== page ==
Wesley on our life

I’ve been reading a great book about Wesley and came across a great quote.  Not Wesley the Dread Pirate Roberts, but John Wesley, founder of the Methodists (1703-1791). The book is Organic Wesley: A Christian Perspective on Food, Farming, and Faith by William C. Guerrant, Jr and published by Seedbed, 2015. It’s very Wendell Berry-ish, and absolutely jam-packed with Wesley’s many thoughts on food justice. Wesley, who believed the Gospel to be about EVERYTHING (not just individual spiritual salvation) spoke quite a bit about food justice issues (distribution, animal treatment, industrialization, obesity, health, you name it) that are in the headlines all the time today.

So, the quote is in two parts, the first a statement he made in 1747 and the second he made in 1790. It’s a great image of God’s care for creation, our place in the scheme of things, and the implicit insight that God, Who has always been about relationship, is therefore all about synergism between Himself and humanity in the care of His world, and in, well everything. It summarizes our task very simply. Here it is:

“He who governed the world before I was born shall take care of it when I am dead. My part is to improve the present moment….  Do good. Do all the good thou canst.”

New book on Atonement

Nearly 70 years ago Nazarene scholars were saying that the penal substitution view of the atonement was counter to Wesleyan theological commitments and implied a God who had to kill someone (exacting justice) BEFORE he was free to forgive. Since not even we humans suffer that limitation, Wesleyan theology, has a very difficult time imagining that the God who is love is required, by His own sense of justice, to take it out on someone before He can forgive someone else. In penal substitution’s view, God is not free to forgive until He has punished someone; He is not free to be merciful, until he balances the scales of justice with retribution.atonement book vail

Despite this theological dissonance, no one in our tribe has gotten anything on paper to offer a better option. Until now. Eric Vail, professor of theology at Mount Vernon Nazarene University, has penned ‘Atonement and Salvation: The Extravagance of God’s Love.’  A fabulous read. Kindly worded, readable, it takes in the pertinent scholarship and discusses the atonement and salvation in large, Biblical categories, rather than more narrow, 16th century European ones. I recommend it. Beacon Hill Press: 2016.

Croatian theologian Miroslav Volf on public faith

I’ve been reading Yale theologian Miroslav Volf’s  A Public Faith: How Followers of Christ Should Serve the Common Good. (His former teaching home was Fuller Theological Seminary, among other places, for those of you for whom that means something). It’s a good read, a fairly academic argument about why and what the role of faith in the public square should look like in today’s secular, pluralistic world. One of the things I appreciate about Volf is that one of the themes in his career has been building bridges between communities and worldviews:  Christian and Muslim, Christian and secular, etc. Being from Croatia, I can only imagine Volf has a very agonizing sense of the disaster it is when a society comes apart at the seams due to divisions and factions (if you are too young to remember this well, Croatia was part of the former Yugoslavia, a country which devolved into savagery and appalling crimes against humanity in the 1990s. I’m talking The Walking Dead – style violence.)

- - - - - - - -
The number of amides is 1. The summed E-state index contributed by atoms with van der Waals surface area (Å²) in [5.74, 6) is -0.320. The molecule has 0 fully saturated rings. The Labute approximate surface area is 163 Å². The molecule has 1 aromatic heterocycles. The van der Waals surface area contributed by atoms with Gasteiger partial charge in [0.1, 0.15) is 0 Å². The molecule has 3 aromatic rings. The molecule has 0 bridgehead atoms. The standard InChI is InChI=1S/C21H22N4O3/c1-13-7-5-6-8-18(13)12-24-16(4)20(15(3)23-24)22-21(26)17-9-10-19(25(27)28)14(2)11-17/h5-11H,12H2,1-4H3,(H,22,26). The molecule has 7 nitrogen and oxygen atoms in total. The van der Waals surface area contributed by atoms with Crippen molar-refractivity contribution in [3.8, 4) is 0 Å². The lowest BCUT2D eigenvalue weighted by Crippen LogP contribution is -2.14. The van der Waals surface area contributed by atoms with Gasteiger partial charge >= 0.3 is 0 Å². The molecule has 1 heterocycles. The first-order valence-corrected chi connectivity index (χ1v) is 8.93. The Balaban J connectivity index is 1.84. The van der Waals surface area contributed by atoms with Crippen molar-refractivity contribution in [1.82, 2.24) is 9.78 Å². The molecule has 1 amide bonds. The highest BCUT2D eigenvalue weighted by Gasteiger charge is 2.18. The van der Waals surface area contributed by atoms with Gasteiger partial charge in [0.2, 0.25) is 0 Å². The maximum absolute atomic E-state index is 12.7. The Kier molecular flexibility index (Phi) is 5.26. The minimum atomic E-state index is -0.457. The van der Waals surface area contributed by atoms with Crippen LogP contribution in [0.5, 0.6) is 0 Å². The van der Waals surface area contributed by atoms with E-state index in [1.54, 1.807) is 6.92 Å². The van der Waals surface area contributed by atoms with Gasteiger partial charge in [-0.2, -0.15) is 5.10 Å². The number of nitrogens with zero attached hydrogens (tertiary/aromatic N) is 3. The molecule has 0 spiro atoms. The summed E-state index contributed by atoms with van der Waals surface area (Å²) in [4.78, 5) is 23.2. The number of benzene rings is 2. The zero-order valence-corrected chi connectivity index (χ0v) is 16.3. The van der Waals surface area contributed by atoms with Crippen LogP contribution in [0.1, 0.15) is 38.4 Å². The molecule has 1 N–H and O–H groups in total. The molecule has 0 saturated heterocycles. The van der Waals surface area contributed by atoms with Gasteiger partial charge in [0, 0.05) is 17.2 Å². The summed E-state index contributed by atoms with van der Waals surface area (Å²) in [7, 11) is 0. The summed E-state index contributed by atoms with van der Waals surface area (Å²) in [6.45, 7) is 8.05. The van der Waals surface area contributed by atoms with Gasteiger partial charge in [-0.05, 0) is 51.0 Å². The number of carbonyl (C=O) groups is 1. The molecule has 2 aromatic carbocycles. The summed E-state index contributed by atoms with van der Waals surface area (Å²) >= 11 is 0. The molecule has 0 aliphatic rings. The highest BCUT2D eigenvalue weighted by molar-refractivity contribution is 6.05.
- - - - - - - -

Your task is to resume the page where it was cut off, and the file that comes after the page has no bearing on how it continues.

To give you the flavor a bit, one of his questions is ‘How should we go about realizing a vision for human flourishing in relation to other faiths and under the roof of a single state?’ While it would take more than one post to give a sense of his work in A Public Faith, some of his thoughts include:

‘a faith that does not seek to mend the world is a seriously malfunctioning faith.’

‘when it comes to life in the world, to follow Christ means to care for others… and work toward their flourishing, so that life would go well for all and so that all would learn how to lead their lives well.’

‘a vision of human flourishing and the common good is the main thing the Christian faith brings into the public debate’.

‘Christ’s command in everything do to others as you would have them do to you (Matthew 7:12) entails that Christians grant to other religious communities the same religious and political freedoms that they claim for themselves. Christians… ought to embrace pluralism as a political project.’

Volf is interested ‘not on attenuating Christian convictions but on affirming them robustly and living them out joyously.’

Written by one of today’s highly respected academics, the book is still accessible and readable by non-specialists, and very much worth your time. I recommend it highly.

 

“We must go through many hardships…” Really?

Acts 14: 22 Paul and Barnabas encouraged the believers to continue in the faith, reminding them that we must suffer many hardships to enter the Kingdom of God.

I have often heard this verse discussed as if Paul meant that in order to get to heaven, we would have to endure hard many difficulties and trials in life, as if what Jesus did on the cross isn’t enough to provide the way for us to enter heaven when we die. (By the way, that’s outrageous heresy – as far back as the Apostles’ Creed Christians would decry that kind of thought, not to mention Paul’s epistles themselves). Some translations make it out explicitly like that: “We must suffer a lot to enter the kingdom of God” (Names of God translation,) or “We have to suffer a lot before we can get into God’s kingdom” (Contemporary English Version).

There’s an unspoken (but sometimes spoken) theology-of-the-masses in contemporary Christianity that it will be hard to be a Christian and it is set up that way to see if we are worthy, blah blah blah.